New shifts in consumer mindset are beginning to play out in parallel to the deployment of legislation next month restricting how products high in fat, sugar and salt (HFSS) can be sold. The hints of change come as brands and retailers focus on how to fulfil their legal obligations and grow their businesses amidst rising costs.
A further complication to the HFSS landscape may come from the new prime minister, Liz Truss, who has said she would scrap the HFSS initiatives. In August, she said ‘’people don’t want the government telling them what to eat.”
New Kantar research, to be unveiled in more detail later this month, shows that as consumer goods companies and retailers appoint task forces and expand their focus on HFSS, most consumers are unaware of the proposed changes and what they might mean for them.
This lack of awareness is expected to mean retailers will need to aggressively re-educate consumers on navigating their physical stores as HFSS items are moved from high-profile locations such as gondola ends and checkouts. Some retailers have already begun these efforts with early HFSS compliance. Further complication is added as inflationary pressures drive consumers to try store formats outside their normal repertoire.
Kantar also expects this need to re-educate shoppers will bring opportunities to guide consumers to new products, particularly when it comes to snacking where the mindsets of some consumers is shifting away from their traditional shopping habits in HFSS categories.
Earlier this year, Kantar identified a three-step framework for consumer goods brands and retailers to follow in the context of the HFSS legislation. The three areas of focus were Mindset, Marketing, and Mission. The latest data captured by Kantar shows consumers are planning changes along similar lines and that these shifts will open them up to new marketing experiences.
On the mindset front, British consumers tell Kantar they are increasingly looking for healthier snacking alternatives and recognise that they’re unlikely to switch out of snacking in favour of fresh food options such as fruit and vegetables.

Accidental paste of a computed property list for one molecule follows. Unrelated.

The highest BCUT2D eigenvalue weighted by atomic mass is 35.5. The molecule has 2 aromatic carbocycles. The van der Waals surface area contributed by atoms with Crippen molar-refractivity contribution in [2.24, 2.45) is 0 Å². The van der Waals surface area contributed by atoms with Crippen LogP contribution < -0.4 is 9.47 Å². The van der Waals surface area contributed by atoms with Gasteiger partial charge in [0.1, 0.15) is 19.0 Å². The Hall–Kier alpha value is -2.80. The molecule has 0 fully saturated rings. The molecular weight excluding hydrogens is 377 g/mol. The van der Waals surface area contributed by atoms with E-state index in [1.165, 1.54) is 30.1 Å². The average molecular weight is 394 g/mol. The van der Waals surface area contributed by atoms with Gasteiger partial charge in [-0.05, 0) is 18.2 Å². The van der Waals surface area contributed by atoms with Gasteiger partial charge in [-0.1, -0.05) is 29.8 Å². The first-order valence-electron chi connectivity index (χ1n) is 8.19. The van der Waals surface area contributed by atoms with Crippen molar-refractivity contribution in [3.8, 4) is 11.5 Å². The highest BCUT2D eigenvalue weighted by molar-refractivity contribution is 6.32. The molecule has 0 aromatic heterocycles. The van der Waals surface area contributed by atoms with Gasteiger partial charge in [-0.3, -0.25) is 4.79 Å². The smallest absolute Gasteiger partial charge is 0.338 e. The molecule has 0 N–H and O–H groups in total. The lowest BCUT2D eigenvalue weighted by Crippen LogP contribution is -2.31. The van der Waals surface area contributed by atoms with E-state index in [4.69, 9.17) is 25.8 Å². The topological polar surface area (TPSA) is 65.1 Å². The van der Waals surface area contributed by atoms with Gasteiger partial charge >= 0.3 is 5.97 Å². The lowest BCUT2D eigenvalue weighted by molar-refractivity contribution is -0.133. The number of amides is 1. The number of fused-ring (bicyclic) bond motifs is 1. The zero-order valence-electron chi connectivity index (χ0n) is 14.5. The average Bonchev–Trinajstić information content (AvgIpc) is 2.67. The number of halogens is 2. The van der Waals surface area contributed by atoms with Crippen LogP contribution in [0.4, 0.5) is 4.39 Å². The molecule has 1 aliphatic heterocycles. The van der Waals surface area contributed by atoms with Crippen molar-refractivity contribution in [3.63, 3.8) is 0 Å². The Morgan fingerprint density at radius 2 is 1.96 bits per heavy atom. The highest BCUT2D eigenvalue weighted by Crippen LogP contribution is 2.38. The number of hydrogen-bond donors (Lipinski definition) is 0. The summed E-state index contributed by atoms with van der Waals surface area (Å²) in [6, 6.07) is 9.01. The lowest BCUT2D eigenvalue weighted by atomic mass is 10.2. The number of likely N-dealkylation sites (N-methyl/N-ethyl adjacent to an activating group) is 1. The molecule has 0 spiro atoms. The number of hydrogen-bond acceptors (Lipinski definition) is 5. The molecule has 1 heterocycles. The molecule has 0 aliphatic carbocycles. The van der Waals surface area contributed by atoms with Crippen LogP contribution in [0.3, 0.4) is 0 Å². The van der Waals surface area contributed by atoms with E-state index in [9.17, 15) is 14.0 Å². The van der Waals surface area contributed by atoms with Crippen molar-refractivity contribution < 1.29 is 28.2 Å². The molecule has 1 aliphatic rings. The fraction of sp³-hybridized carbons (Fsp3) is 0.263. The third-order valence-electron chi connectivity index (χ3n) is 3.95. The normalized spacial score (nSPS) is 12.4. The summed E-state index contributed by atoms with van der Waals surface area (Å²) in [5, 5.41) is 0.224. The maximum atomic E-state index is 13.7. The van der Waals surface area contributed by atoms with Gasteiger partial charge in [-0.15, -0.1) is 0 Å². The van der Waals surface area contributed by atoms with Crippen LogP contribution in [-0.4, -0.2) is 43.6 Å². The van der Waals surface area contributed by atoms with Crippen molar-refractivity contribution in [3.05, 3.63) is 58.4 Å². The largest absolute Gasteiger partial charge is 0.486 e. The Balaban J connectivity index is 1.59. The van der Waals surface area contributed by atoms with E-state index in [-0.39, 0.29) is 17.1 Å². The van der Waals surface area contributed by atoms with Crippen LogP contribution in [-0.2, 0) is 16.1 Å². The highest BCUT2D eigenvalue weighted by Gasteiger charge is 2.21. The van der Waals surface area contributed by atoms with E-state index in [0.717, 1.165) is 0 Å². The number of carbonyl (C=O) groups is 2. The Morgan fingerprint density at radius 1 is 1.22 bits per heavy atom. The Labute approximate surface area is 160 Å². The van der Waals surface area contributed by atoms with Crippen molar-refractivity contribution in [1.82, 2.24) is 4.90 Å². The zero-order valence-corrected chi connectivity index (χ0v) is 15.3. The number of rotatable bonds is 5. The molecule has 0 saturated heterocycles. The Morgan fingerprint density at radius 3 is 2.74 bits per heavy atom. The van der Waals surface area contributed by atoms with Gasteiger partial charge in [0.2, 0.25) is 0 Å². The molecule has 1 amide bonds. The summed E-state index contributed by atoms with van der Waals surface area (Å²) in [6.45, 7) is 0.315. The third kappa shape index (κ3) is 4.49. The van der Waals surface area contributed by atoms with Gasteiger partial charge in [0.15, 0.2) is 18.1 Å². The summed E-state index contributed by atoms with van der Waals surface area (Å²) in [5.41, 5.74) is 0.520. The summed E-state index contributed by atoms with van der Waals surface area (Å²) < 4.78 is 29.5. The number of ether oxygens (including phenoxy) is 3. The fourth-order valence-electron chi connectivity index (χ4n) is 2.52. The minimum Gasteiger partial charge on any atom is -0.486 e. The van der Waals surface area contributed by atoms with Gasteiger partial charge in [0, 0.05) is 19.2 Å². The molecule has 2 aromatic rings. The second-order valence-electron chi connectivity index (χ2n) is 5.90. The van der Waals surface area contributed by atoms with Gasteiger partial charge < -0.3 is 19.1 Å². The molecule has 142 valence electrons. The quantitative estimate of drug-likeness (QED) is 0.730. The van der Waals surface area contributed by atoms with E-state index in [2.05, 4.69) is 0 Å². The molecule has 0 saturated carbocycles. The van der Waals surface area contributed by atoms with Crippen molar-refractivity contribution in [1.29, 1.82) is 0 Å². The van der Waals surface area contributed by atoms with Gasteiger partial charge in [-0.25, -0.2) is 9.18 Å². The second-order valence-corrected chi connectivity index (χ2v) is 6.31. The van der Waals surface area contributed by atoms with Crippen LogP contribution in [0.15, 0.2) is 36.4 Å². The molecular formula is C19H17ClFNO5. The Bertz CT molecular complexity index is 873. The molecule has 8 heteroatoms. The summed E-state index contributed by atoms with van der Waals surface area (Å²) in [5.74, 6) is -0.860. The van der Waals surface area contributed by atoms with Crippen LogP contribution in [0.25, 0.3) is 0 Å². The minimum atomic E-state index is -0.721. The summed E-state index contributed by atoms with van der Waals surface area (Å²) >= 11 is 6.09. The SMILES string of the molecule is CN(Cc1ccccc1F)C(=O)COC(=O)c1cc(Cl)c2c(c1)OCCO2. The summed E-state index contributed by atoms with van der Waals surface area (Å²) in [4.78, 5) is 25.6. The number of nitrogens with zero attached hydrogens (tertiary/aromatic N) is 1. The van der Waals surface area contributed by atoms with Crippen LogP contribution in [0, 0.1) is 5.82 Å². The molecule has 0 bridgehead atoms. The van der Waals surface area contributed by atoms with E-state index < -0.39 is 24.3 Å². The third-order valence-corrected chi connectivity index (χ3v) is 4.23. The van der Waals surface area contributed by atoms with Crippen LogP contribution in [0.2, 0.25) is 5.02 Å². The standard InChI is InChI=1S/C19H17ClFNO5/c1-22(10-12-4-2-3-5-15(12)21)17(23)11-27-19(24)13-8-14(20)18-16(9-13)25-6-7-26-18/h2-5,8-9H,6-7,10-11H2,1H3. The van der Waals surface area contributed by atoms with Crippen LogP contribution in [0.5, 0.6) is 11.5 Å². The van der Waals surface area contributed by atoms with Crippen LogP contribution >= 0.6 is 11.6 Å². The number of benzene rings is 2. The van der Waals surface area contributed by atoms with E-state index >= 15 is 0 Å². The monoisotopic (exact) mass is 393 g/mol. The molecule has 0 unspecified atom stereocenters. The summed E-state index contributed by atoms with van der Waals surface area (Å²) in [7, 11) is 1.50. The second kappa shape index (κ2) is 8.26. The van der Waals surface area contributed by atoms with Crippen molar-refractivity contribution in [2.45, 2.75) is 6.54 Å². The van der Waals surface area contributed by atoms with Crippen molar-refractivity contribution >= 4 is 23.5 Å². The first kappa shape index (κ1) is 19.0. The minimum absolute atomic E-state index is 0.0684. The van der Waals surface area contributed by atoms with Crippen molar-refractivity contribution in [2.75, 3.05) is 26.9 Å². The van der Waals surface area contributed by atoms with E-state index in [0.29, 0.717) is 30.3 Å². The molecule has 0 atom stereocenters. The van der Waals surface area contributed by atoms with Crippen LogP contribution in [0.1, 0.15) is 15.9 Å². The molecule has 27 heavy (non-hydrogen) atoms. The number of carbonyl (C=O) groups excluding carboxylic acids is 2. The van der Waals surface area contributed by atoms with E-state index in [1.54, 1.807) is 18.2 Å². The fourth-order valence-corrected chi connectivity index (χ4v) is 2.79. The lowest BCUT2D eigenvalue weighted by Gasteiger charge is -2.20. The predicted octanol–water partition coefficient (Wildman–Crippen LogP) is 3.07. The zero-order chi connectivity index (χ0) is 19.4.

“We’re seeing clear signals from meaningfully large numbers of consumers. They want to keep snacking but are eager to move away from the less healthy choices they have been making. This is good news for brands who have been working hard in this area and sends a clear message to retailers who need to do all they can to help them make the purchases they’re seeking,” said Sally Ball, Head of Kantar Worldpanel’s Nutrition Service.
But there is also a chance the expected changes in buying habits and the changes required by the HFSS legislation are viewed through business lenses that lack sufficient scope.
“We see lots of companies appointing HFSS teams to tackle everything from new product development to marketing, but there’s a risk they lose sight of the total shopping experience and operate in what I’d call an ‘HFSS vacuum’.”
“In the current economic climate, we’re seeing ongoing shifts in what goes into a grocery basket, and that extends well beyond HFSS categories. Understanding the entire basket and the spending intentions alongside that ever-changing basket is at a critical juncture,” Ball said.
Food and drinks categories impacted by the new legislation include soft drinks, breakfast cereal, ice cream and ready meals. Further restrictions are scheduled to rollout in 2023.